Festival organizer Samuel Taselaar had to move his Nomads Festival three weeks before it was due to take place. That was scaling back considerably – something he has never experienced before. He reflects on the development of the festival scene in Amsterdam in recent years.
I have been organizing electronic music events since I was nineteen. I am now 34. At the beginning of June, for the first time in my life, I made the difficult decision to move a festival. Nomads Festival went from 25 June in the Riekerhaven to 27 August in the Thuishaven and from ten thousand to a maximum of three thousand visitors.
Nomads has been around since 2013. The number of visitors has since grown from 2,500 to 12,000 and the festival has sold out every year. It’s a summery, bohemian and female-friendly festival. Despite the spacious layout, it feels intimate and small-scale. It is our own oasis of electronic music, with a relaxed atmosphere, where everyone feels at home.
Summer of love
When we launched the plans for the eighth edition of our festival in January of this year, our ambitions and expectations were high. Covid was over. We were allowed again and a summer of love banged on the door.
After six months of hard work, we were faced with a new reality: we had sold only 25 percent of the tickets, with no signs that sales would pick up in the short term. Although we often needed a strong final sprint in the last weeks to sell out, we have never experienced such a backlog before. We normally got a view of our break-even point of 75 percent of ticket sales around the same time.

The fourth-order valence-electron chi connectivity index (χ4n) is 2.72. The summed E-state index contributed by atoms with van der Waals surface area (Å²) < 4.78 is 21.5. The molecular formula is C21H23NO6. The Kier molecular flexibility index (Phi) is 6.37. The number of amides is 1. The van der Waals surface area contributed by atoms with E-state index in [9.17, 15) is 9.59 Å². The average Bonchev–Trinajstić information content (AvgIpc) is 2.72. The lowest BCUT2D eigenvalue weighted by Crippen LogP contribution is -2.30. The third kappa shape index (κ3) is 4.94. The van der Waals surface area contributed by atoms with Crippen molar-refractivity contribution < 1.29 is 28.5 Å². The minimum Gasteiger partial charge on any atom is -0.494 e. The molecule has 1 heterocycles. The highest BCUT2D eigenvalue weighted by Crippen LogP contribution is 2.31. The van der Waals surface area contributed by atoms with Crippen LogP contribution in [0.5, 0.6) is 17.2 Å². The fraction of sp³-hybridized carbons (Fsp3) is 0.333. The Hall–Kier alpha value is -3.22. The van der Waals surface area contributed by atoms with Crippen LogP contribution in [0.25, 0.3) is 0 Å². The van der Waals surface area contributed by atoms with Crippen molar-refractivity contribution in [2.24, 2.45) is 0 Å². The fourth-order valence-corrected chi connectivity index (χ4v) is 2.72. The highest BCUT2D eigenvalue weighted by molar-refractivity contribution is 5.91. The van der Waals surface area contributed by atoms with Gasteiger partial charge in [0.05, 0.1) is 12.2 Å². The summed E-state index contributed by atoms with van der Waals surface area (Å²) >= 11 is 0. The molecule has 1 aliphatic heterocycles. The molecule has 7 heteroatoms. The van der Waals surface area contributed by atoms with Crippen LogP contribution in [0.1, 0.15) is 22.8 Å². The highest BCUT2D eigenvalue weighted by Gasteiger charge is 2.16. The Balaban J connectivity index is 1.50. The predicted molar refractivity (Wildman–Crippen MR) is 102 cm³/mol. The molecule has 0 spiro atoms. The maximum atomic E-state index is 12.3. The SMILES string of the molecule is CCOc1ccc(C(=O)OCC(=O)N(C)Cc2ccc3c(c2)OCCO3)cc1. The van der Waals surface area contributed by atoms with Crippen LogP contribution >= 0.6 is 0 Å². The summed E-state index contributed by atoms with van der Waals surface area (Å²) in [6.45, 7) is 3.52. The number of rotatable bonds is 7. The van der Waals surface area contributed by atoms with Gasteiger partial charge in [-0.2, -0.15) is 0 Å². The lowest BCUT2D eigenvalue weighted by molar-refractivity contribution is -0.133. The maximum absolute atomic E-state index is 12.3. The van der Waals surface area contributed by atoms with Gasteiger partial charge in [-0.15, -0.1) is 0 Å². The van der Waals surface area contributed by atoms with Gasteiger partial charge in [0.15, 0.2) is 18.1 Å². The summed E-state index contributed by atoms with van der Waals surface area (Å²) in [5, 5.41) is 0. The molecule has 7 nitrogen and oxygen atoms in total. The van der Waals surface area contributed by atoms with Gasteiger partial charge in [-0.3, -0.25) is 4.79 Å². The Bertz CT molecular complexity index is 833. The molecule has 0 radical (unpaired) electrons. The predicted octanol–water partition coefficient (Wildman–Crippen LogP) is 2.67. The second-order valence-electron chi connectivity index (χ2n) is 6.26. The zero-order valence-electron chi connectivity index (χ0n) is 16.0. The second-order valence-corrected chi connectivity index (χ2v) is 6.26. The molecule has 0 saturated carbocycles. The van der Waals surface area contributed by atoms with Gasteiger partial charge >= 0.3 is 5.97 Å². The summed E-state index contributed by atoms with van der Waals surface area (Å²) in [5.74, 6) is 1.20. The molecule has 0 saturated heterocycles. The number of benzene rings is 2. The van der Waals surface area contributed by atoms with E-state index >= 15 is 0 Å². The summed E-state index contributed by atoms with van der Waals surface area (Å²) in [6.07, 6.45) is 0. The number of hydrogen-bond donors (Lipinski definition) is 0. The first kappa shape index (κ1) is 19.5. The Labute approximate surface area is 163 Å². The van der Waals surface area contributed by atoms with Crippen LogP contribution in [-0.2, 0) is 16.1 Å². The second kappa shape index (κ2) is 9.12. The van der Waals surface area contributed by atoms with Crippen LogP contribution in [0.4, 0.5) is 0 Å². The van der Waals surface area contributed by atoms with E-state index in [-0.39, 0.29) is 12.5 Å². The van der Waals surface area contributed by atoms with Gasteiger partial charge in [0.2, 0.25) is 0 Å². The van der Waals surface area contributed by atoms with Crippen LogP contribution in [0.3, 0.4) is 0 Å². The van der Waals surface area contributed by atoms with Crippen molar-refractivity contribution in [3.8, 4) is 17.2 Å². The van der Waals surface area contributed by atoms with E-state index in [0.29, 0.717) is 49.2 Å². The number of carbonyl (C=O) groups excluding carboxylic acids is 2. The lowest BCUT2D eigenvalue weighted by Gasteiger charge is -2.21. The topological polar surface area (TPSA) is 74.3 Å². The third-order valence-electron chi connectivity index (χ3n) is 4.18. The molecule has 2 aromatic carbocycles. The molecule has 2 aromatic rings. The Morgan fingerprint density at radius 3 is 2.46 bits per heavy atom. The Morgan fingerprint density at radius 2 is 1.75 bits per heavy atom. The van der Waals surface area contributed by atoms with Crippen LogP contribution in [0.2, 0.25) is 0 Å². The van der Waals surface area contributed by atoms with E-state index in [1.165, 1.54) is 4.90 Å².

Continuing with our plans without a change of course would be a huge disappointment to visitors, artists and suppliers. Nothing is more painful than a birthday that hardly anyone shows up. On top of that, the financial blow, with an estimated negative result of between 250,000 and 300,000 euros, would have been insurmountable.
What has happened compared to the years before covid? Through extensive conversations with people in the field and internal reflections with the team, I can note eight insights:
1. The event calendar in Amsterdam is overheated and saturated. Festivals have become mass entertainment and, although hypocritical of my mouth, there is simply too much on offer. In addition, people have yet to catch up on all the events, weddings, graduation/farewell parties, etc. that have been rescheduled during covid. Weekend calendars are full, especially in the summer.
2. Daily (working) life is getting more expensive by the day. Some supplier quotes have doubled compared to 2019. For example, the price for road plates went from 12,000 to 24,000 euros. Young visitors struggle with inflation, high rents and expensive groceries. They don’t just pay 50 euros for an entrance ticket.